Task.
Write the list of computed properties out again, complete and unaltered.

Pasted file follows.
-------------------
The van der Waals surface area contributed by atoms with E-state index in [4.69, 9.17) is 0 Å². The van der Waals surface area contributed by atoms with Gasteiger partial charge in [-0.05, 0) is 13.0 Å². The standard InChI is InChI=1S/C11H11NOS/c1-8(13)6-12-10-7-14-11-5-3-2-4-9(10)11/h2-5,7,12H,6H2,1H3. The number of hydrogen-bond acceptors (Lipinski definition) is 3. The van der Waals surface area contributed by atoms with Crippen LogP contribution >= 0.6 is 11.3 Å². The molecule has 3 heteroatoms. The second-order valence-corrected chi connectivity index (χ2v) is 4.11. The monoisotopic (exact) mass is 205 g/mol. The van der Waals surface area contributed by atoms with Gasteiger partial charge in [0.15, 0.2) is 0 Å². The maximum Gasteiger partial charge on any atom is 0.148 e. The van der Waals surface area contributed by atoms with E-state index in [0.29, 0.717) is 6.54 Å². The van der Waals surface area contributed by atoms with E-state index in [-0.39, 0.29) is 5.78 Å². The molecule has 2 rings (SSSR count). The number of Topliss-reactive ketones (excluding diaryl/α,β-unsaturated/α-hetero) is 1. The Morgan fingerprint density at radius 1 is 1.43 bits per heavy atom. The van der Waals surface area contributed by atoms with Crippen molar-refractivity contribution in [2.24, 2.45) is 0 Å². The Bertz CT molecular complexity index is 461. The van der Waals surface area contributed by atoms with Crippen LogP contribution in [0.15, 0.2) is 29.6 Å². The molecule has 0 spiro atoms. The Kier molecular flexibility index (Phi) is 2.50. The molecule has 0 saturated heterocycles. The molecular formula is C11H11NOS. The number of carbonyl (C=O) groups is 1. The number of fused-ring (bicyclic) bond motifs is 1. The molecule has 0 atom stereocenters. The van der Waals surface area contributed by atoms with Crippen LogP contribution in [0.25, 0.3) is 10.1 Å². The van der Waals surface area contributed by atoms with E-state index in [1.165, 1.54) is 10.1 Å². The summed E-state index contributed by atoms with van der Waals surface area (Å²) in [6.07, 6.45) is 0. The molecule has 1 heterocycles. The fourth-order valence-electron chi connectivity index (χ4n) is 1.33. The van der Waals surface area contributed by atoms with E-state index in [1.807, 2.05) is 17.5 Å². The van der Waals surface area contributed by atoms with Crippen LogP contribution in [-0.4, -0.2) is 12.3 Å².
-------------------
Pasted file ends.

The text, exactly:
The van der Waals surface area contributed by atoms with E-state index in [4.69, 9.17) is 0 Å². The van der Waals surface area contributed by atoms with Gasteiger partial charge in [-0.05, 0) is 13.0 Å². The standard InChI is InChI=1S/C11H11NOS/c1-8(13)6-12-10-7-14-11-5-3-2-4-9(10)11/h2-5,7,12H,6H2,1H3. The number of hydrogen-bond acceptors (Lipinski definition) is 3. The van der Waals surface area contributed by atoms with Crippen LogP contribution >= 0.6 is 11.3 Å². The molecule has 3 heteroatoms. The second-order valence-corrected chi connectivity index (χ2v) is 4.11. The monoisotopic (exact) mass is 205 g/mol. The van der Waals surface area contributed by atoms with Gasteiger partial charge in [0.15, 0.2) is 0 Å². The maximum Gasteiger partial charge on any atom is 0.148 e. The van der Waals surface area contributed by atoms with E-state index in [0.29, 0.717) is 6.54 Å². The van der Waals surface area contributed by atoms with E-state index in [-0.39, 0.29) is 5.78 Å². The molecule has 2 rings (SSSR count). The number of Topliss-reactive ketones (excluding diaryl/α,β-unsaturated/α-hetero) is 1. The Morgan fingerprint density at radius 1 is 1.43 bits per heavy atom. The van der Waals surface area contributed by atoms with Crippen molar-refractivity contribution in [2.24, 2.45) is 0 Å². The Bertz CT molecular complexity index is 461. The van der Waals surface area contributed by atoms with Crippen LogP contribution in [0.15, 0.2) is 29.6 Å². The molecule has 0 spiro atoms. The Kier molecular flexibility index (Phi) is 2.50. The molecule has 0 saturated heterocycles. The molecular formula is C11H11NOS. The number of carbonyl (C=O) groups is 1. The number of fused-ring (bicyclic) bond motifs is 1. The molecule has 0 atom stereocenters. The van der Waals surface area contributed by atoms with Crippen LogP contribution in [0.25, 0.3) is 10.1 Å². The van der Waals surface area contributed by atoms with E-state index in [1.165, 1.54) is 10.1 Å². The summed E-state index contributed by atoms with van der Waals surface area (Å²) in [6.07, 6.45) is 0. The molecule has 1 heterocycles. The fourth-order valence-electron chi connectivity index (χ4n) is 1.33. The van der Waals surface area contributed by atoms with E-state index in [1.807, 2.05) is 17.5 Å². The van der Waals surface area contributed by atoms with Crippen LogP contribution in [-0.4, -0.2) is 12.3 Å².